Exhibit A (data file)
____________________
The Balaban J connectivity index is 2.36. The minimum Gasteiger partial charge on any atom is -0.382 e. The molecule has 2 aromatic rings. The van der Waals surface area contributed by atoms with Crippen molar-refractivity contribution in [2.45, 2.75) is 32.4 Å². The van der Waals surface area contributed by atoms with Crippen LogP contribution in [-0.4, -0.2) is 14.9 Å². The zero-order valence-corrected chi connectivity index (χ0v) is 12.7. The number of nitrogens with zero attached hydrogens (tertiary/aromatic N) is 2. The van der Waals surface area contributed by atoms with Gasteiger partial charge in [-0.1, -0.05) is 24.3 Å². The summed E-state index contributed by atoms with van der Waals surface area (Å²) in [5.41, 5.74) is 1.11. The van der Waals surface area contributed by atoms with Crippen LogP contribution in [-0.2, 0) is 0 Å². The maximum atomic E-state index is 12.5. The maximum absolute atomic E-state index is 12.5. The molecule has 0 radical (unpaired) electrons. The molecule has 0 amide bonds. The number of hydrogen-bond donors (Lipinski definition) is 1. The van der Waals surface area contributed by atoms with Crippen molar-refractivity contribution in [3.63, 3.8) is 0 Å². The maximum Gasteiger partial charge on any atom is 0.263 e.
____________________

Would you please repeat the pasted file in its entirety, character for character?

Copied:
The Balaban J connectivity index is 2.36. The minimum Gasteiger partial charge on any atom is -0.382 e. The molecule has 2 aromatic rings. The van der Waals surface area contributed by atoms with Crippen molar-refractivity contribution in [2.45, 2.75) is 32.4 Å². The van der Waals surface area contributed by atoms with Crippen LogP contribution in [-0.4, -0.2) is 14.9 Å². The zero-order valence-corrected chi connectivity index (χ0v) is 12.7. The number of nitrogens with zero attached hydrogens (tertiary/aromatic N) is 2. The van der Waals surface area contributed by atoms with Gasteiger partial charge in [-0.1, -0.05) is 24.3 Å². The summed E-state index contributed by atoms with van der Waals surface area (Å²) in [5.41, 5.74) is 1.11. The van der Waals surface area contributed by atoms with Crippen LogP contribution in [-0.2, 0) is 0 Å². The maximum atomic E-state index is 12.5. The maximum absolute atomic E-state index is 12.5. The molecule has 0 radical (unpaired) electrons. The molecule has 0 amide bonds. The number of hydrogen-bond donors (Lipinski definition) is 1. The van der Waals surface area contributed by atoms with Crippen molar-refractivity contribution in [3.63, 3.8) is 0 Å². The maximum Gasteiger partial charge on any atom is 0.263 e.